LOFTUS: Absolutely. Now we knew about this guy Aswat. Back in 1999 he came to America. The Justice Department wanted to indict him in Seattle because him and his buddy were trying to set up a terrorist training school in Oregon.

JERRICK: So they indicted his buddy, right? But why didn't they indict him?

LOFTUS: Well it comes out, we've just learned that the headquarters of the US Justice Department ordered the Seattle prosecutors not to touch Aswat.

JERRICK: Hello? Now hold on, why?

LOFTUS: Well, apparently Aswat was working for British intelligence. Now Aswat's boss, the one-armed Captain Hook, he gets indicted two years later. So the guy above him and below him get indicted, but not Aswat. Now there's a split of opinion within US intelligence. Some people say that the British intelligence fibbed to us. They told us that Aswat was dead, and that's why the New York group dropped the case. That's not what most of the Justice Department thinks. They think that it was just again covering up for this very publicly affiliated guy with Al-Muhajiroun. He was a British intelligence plant. So all of a sudden he disappears. He's in South Africa. We think he's dead; we don't know he's down there. Last month the South African Secret Service come across the guy. He's alive.

JERRICK: Yeah, now the CIA says, oh he's alive. Our CIA says OK let's arrest him. But the Brits say no again?

LOTFUS: The Brits say no. Now at this point, two weeks ago, the Brits know that the CIA wants to get a hold of Haroon. So what happens? He takes off again, goes right to London. He isn't arrested when he lands, he isn't arrested when he leaves.

JERRICK: Even though he's on a watch list.

LOFTUS: He's on the watch list. The only reason he could get away with that was if he was working for British intelligence. He was a wanted man.

JERRICK: And then takes off the day before the bombings, I understand it--

LOFTUS: And goes to Pakistan.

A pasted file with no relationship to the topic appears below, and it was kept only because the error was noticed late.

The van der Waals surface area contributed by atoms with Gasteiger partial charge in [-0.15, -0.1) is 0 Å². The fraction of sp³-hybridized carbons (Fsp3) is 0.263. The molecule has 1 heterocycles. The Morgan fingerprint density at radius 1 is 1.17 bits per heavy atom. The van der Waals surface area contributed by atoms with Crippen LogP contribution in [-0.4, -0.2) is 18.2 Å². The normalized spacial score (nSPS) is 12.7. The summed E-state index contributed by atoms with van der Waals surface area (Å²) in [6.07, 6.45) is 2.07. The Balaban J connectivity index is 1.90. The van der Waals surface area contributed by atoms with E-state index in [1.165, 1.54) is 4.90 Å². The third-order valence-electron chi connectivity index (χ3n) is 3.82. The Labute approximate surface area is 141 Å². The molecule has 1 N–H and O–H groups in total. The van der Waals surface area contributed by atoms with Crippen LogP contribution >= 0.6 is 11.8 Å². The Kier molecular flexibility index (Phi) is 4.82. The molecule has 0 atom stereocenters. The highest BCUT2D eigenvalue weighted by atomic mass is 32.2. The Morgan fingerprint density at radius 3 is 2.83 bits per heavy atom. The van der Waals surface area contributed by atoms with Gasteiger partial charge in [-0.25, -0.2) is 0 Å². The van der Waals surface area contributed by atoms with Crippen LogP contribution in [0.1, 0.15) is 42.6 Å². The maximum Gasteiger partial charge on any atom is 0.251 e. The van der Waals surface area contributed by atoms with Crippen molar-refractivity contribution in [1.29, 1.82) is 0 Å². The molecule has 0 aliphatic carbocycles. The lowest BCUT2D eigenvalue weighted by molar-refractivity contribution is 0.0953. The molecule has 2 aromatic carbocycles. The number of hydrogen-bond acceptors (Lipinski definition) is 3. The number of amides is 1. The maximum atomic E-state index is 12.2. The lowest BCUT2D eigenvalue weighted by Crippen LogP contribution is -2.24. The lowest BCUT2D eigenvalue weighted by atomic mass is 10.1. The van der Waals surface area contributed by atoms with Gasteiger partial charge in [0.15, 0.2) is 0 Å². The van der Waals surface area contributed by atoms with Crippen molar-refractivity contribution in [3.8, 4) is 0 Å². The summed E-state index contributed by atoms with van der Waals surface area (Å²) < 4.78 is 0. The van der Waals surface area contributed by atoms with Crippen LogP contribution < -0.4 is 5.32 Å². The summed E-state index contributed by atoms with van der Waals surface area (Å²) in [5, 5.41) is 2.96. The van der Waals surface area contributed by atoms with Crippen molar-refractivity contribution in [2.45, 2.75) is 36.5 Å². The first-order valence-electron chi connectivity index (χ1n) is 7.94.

JERRICK: And Pakistan, they jail him.

LOFTUS: The Pakistanis arrest him. They jail him. He's released within 24 hours. Back to Southern Africa, goes to Zimbabwe and is arrested in Zambia. Now the US--

JERRICK: Trying to get across the--

LOFTUS: --we're trying to get our hands on this guy.

JERRICK: John, hang around. I have so many questions now.

LOFTUS: Oh, this is a bad one....

(Fox News, 29 July 2005, emphasis added)

The interview conveys the impression that there were "disagreements" between American, British and Israeli intelligence officials on how to handle the matter. It also suggests that "the Brits" might have misled their US intelligence counterpart.

More substantively, what this interview reveals is something which news coverage on the London 7/7 attacks has carefully ignored, namely the longstanding relationship of Western intelligence agencies to a number of Islamic organizations. In this specific case we are dealing with a British based organization Al-Muhajiroun.

Amply confirmed by official documents, Al Qaeda was a creation of the US intelligence apparatus. Both the CIA and its British counterpart MI-6 are known to have links to Al Qaeda operatives.

The Kosovo Connection

In the Balkans in the 1990s, both US, British and German intelligence (BND) were involved in training the Kosocvo Liberation Army (KLA), which was also being supported by Al Qaeda.

Mujahideen mercenaries from the Middle East and Central Asia were recruited to fight in the ranks of the KLA in 1998-99, largely supporting NATO's war effort.

According to a report published in 1999, the U.S. Defense Intelligence Agency (DIA) had approached MI-6 to arrange a training program for the KLA:

"MI-6 then sub-contracted the operation to two British security companies, who in turn approached a number of former members of the (22 SAS) regiment. Lists were then drawn up of weapons and equipment needed by the KLA." While these covert operations were continuing, serving members of 22 SAS Regiment, mostly from the unit's D Squadron, were first deployed in Kosovo before the beginning of the bombing campaign in March [1999].(The Scotsman, Edinburgh, 29 August 1999).

While British SAS Special Forces in bases in Northern Albania were training the KLA, military instructors from Turkey and Afghanistan, financed by the "Islamic jihad", were collaborating in training the KLA in guerrilla and diversion tactics .("Kosovo in Crisis", http://www.truthinmedia.org/ , 2 April 1999). "Bin Laden had visited Albania himself. He was one of several fundamentalist groups that had sent units to fight in Kosovo.… Bin Laden is believed to have established an operation in Albania in 1994. (Sunday Times, 29 Nov 1998)

Haroon Rachid Aswat belonged to Al Muhajiroun, which was involved in the recruitment of Mujahideen in Britain. The latter were also sent to Kosovo to fight in the KLA in support of the NATO-US led war: .